NYU Lan­gone re­sumes some ser­vices af­ter Sandy, and other news

NYU Lan­gone re­sumes some ser­vices, ER still closed

Modern Healthcare - - NEWS - Beth Kutscher

NYU Lan­gone Med­i­cal Cen­ter, the badly bat­tered 806-bed fa­cil­ity that was shut­tered by su­per­storm Sandy, re­sumed many of its op­er­a­tions Dec. 27, but its emer­gency room will re­main closed and will con­tinue rout­ing pa­tients to other fa­cil­i­ties.

The hospi­tal, which was forced to evac­u­ate about 300 pa­tients down sev­eral flights of stairs when its backup gen­er­a­tor failed, has re­opened sev­eral de­part­ments and plans to re­sume nearly all ser­vices by mid-Jan­uary.

How­ever, the med­i­cal cen­ter’s emer­gency de­part­ment will re­main shut­tered and will be re­placed with an ur­gent-care cen­ter. It will be staffed with emer­gency medicine physi­cians who will han­dle mi­nor com­plaints, ad­mit pa­tients with more se­ri­ous con­di­tions or send pa­tients who need ad­di­tional ER ser­vices to other fa­cil­i­ties by am­bu­lance. The emer­gency de­part­ment was un­der­go­ing the ini­tial phases of an ex­pan­sion and ren­o­va­tion when the storm hit in Oc­to­ber.

Ser­vices re­opened at the cen­ter’s flag­ship Tisch Hospi­tal and Schwartz Health Care Cen­ter in­clude in­pa­tient and out­pa­tient surgery, med­i­cal and sur­gi­cal in­ten­sive care, elec­tro­phys­i­ol­ogy, in­ter­ven­tional ra­di­ol­ogy, neu­ro­surgery, pe­di­atric am­bu­la­tory surgery, non­in­va­sive car­di­ol­ogy, car­dio­vas­cu­lar surgery and car­dio­vas­cu­lar catheter­i­za­tion pro­ce­dures. An­cil­lary ser­vices in­clud­ing ra­di­ol­ogy, dial­y­sis, phar­macy, pathol­ogy, mi­cro­bi­ol­ogy and res­pi­ra­tory ther­apy and the cen­ter’s blood bank are also avail­able.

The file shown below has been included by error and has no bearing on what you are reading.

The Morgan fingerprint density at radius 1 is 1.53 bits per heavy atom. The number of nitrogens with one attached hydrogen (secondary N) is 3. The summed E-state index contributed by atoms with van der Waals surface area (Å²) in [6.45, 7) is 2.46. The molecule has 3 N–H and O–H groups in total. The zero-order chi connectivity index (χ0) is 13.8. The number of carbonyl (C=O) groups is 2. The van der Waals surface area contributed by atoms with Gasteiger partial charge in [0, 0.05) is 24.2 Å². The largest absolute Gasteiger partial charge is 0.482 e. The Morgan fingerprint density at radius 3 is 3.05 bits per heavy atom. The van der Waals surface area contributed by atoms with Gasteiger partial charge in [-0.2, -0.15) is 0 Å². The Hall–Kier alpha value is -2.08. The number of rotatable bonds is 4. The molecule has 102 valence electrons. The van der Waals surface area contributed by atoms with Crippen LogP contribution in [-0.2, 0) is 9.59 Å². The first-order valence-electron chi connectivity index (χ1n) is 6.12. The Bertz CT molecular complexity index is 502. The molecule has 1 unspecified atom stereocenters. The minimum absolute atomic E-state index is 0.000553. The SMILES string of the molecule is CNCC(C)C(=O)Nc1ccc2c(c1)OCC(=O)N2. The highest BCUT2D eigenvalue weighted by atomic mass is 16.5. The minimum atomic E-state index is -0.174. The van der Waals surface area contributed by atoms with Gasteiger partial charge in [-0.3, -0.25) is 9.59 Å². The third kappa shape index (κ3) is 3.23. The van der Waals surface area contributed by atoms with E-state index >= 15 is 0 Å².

The Hospi­tal for Joint Dis­eases, Cen­ter for Mus­cu­loskele­tal Care, Clin­i­cal Can­cer Cen­ter and physi­cian of­fices on the main cam­pus are also op­er­at­ing.

The hospi­tal ex­pects on Jan. 14 to re­open ad­di­tional ser­vices, in­clud­ing epilepsy care, ob­ser­va­tion care, he­ma­tol­ogy/on­col­ogy, pe­di­atrics and pe­di­atric in­ten­sive care, in­ter­nal medicine, and its mother/baby unit and neona­tal in­ten­sive-care unit.

Belle­vue Hospi­tal Cen­ter, a 828-bed pub­lic hospi­tal that also serves as a teach­ing site for New York Univer­sity’s School of Medicine, started re­ceiv­ing am­bu­lances again on Dec. 24.

Like NYU Lan­gone, the fa­cil­ity is along the East River and lost power af­ter its base­ment flooded.

Yet Belle­vue is ac­cept­ing only pa­tients with non­crit­i­cal and non­trau­matic in­juries and is not op­er­at­ing as a Level I trauma cen­ter. Like NYU Lan­gone, it plans to trans­fer pa­tients via am­bu­lance to other fa­cil­i­ties when nec­es­sary.

Belle­vue has been op­er­at­ing out­pa­tient clin­ics since Nov. 19 and has con­tin­ued to add spe­cialty clin­ics and other ser­vices such as ra­di­ol­ogy, nu­clear medicine and mam­mog­ra­phy.

“We have over­come many chal­lenges over the last two months,” NYU Lan­gone Dean and CEO Dr. Robert Gross­man, left, said at a news con­fer­ence on Dec. 27 re­gard­ing the dam­age sus­tained from su­per­storm Sandy. He stands next to hospi­tal Chair­man Ken­neth Lan­gone, cen­ter, and U.S. Sen. Charles Schumer (D-N.Y.). The hospi­tal plans a re­turn of nearly all ser­vices by the end of Jan­uary.

Newspapers in English

Newspapers from USA

© PressReader. All rights reserved.